Fast forward to my fourth year of University in 2002. Very similar scenario. I am a residential tutor at College, in leadership positions within College and University, am playing representative soccer, completing my honours thesis, partying, and in a long term relationship that has become stressful. During this year I had a number of what I would call mini-breakdowns when I just could not function. When that happened, I would have to go, get away for a day, two or three.

Fast forward again to 2010. Another breakdown. This time I am running my business in Gunnedah and am absolutely stressed out and consumed by it.

Burnout again in November 2012 after a pregnancy loss and our 4th failed fertility treatment in the midst of multiple stressors in our lives. People talk about hitting ‘rock bottom’ and I now know what that looks like. When you’re an achiever and you just can’t achieve the one thing you want more than anything (a baby), it’s an incredibly hard pill to swallow. 

We are given lessons until we learn them and apparently I am a slow learner! I’ve been through burnout in motherhood twice more since then.

Notice the recurring theme? I’ve had a tendency to push myself to the brink and then beyond it. Eyes on the prize, I’d work as hard as I needed to, ignoring any or all boundaries to achieve the goals I’d set myself. I thought I could ‘work’ my way through whatever state I was in. I’d miss or ignore the warning signs – a clouded mind, inability to relax, unable to make clear decisions, highly anxious, irritable – I’d push through them without regard for my well being, thinking I didn’t have the time and there were things to be done. I can hear my Mum’s voice even now: “slow down Benita.”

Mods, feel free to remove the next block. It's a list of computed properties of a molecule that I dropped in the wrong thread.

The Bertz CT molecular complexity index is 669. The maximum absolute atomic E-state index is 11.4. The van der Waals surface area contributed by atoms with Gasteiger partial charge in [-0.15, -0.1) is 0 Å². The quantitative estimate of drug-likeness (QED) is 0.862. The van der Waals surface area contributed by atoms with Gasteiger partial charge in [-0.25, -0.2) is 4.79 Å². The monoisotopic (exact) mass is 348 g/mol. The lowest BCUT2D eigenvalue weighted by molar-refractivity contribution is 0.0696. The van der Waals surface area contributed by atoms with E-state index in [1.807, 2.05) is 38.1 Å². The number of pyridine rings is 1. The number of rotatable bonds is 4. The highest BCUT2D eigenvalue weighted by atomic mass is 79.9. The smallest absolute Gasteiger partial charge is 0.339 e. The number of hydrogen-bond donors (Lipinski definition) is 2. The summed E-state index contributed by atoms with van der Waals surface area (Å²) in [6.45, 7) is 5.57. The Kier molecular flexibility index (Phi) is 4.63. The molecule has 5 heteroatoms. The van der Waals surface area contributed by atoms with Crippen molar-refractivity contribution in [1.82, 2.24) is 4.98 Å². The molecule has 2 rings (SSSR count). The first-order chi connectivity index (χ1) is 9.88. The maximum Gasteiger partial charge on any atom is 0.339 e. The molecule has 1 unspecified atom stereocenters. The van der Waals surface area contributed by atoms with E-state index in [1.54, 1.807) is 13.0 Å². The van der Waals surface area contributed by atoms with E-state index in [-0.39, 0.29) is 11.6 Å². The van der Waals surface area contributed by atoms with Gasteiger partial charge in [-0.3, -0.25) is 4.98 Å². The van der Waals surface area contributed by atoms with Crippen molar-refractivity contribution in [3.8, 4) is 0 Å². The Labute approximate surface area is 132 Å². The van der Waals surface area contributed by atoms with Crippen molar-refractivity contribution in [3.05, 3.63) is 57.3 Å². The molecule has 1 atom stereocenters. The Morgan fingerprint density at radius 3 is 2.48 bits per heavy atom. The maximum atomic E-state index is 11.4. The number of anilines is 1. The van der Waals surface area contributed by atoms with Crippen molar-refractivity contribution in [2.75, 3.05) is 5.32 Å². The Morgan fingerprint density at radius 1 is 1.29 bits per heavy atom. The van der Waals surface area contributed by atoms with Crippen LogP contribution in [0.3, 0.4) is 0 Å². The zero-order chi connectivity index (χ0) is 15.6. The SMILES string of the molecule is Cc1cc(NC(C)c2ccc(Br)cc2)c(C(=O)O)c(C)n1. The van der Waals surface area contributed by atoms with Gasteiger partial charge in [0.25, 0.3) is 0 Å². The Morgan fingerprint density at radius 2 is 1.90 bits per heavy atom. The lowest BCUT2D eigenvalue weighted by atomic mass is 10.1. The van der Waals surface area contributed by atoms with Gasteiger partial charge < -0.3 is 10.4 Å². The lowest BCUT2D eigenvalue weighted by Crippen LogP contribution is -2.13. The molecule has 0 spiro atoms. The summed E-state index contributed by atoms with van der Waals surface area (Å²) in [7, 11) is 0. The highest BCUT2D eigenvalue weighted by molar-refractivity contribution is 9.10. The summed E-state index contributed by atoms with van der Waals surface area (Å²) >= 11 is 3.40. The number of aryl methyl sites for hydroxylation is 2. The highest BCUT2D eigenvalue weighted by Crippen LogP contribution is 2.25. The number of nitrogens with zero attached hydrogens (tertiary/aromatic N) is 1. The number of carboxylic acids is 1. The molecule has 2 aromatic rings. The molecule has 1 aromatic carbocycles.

I had some brilliant sessions with a life coach years ago and she alerted me to something that hit me like a ton of bricks. In one session, after watching and listening intently to what I was saying, she said: “do you know how many times you used the word “work” just then?” I was shocked when she proceeded to tell me. This was the first step for me in beginning to reprogram my language, my thinking and my ways.  

I’ve done a lot of self exploration, had coaching and therapies to help me understand why I do it to myself.

It comes down to a long-held belief I have about myself that I’m not valuable unless I’m working. I’ve discovered that I attach my self worth and value to doing, and achievement. I also have a tendency towards anxiety, and for a long time I didn’t recognise, understand or know how to manage stress.

Now that I’ve named it and claimed it, I’m working on changing it at the root cause. I do my best to make my wellbeing my highest priority now (and to stick to it!).

Helen Keller said that ‘character cannot be developed in ease and quiet’. She should know and I totally agree. For each of these trying times I have bounced back a more resilient person and I’ve learned something more about myself along the way. My breakdowns have been platforms for my breakthroughs. They’ve shaped me and ultimately led me to my purpose.